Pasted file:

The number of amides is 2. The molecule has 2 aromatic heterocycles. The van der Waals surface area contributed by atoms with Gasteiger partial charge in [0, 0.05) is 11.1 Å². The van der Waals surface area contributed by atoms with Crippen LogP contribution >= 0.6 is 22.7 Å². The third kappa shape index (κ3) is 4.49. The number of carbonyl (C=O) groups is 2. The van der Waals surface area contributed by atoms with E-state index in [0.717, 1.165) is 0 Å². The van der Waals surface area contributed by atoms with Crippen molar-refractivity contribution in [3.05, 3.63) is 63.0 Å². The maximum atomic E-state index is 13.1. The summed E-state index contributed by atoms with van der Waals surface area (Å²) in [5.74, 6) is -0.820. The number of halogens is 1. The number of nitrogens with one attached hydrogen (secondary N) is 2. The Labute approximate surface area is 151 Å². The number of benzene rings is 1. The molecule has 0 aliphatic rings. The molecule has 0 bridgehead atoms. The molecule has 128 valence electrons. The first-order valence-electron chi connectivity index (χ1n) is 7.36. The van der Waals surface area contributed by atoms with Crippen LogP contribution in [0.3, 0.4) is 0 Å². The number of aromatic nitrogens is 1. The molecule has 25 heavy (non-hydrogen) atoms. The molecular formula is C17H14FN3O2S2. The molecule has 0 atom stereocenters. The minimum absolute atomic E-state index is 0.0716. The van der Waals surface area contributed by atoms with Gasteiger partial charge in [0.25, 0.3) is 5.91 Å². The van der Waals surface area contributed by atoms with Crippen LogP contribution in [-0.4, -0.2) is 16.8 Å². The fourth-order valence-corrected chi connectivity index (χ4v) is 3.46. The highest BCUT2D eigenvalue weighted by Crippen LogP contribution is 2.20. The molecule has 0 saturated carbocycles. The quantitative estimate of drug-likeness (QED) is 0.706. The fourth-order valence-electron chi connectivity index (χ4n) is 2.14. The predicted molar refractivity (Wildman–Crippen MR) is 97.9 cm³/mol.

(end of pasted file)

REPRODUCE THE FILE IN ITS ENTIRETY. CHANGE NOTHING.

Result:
The number of amides is 2. The molecule has 2 aromatic heterocycles. The van der Waals surface area contributed by atoms with Gasteiger partial charge in [0, 0.05) is 11.1 Å². The van der Waals surface area contributed by atoms with Crippen LogP contribution >= 0.6 is 22.7 Å². The third kappa shape index (κ3) is 4.49. The number of carbonyl (C=O) groups is 2. The van der Waals surface area contributed by atoms with E-state index in [0.717, 1.165) is 0 Å². The van der Waals surface area contributed by atoms with Crippen molar-refractivity contribution in [3.05, 3.63) is 63.0 Å². The maximum atomic E-state index is 13.1. The summed E-state index contributed by atoms with van der Waals surface area (Å²) in [5.74, 6) is -0.820. The number of halogens is 1. The number of nitrogens with one attached hydrogen (secondary N) is 2. The Labute approximate surface area is 151 Å². The number of benzene rings is 1. The molecule has 0 aliphatic rings. The molecule has 0 bridgehead atoms. The molecule has 128 valence electrons. The first-order valence-electron chi connectivity index (χ1n) is 7.36. The van der Waals surface area contributed by atoms with Crippen LogP contribution in [0.3, 0.4) is 0 Å². The number of aromatic nitrogens is 1. The molecule has 25 heavy (non-hydrogen) atoms. The molecular formula is C17H14FN3O2S2. The molecule has 0 atom stereocenters. The minimum absolute atomic E-state index is 0.0716. The van der Waals surface area contributed by atoms with Gasteiger partial charge in [0.25, 0.3) is 5.91 Å². The van der Waals surface area contributed by atoms with Crippen LogP contribution in [-0.4, -0.2) is 16.8 Å². The fourth-order valence-corrected chi connectivity index (χ4v) is 3.46. The highest BCUT2D eigenvalue weighted by Crippen LogP contribution is 2.20. The molecule has 0 saturated carbocycles. The quantitative estimate of drug-likeness (QED) is 0.706. The fourth-order valence-electron chi connectivity index (χ4n) is 2.14. The predicted molar refractivity (Wildman–Crippen MR) is 97.9 cm³/mol.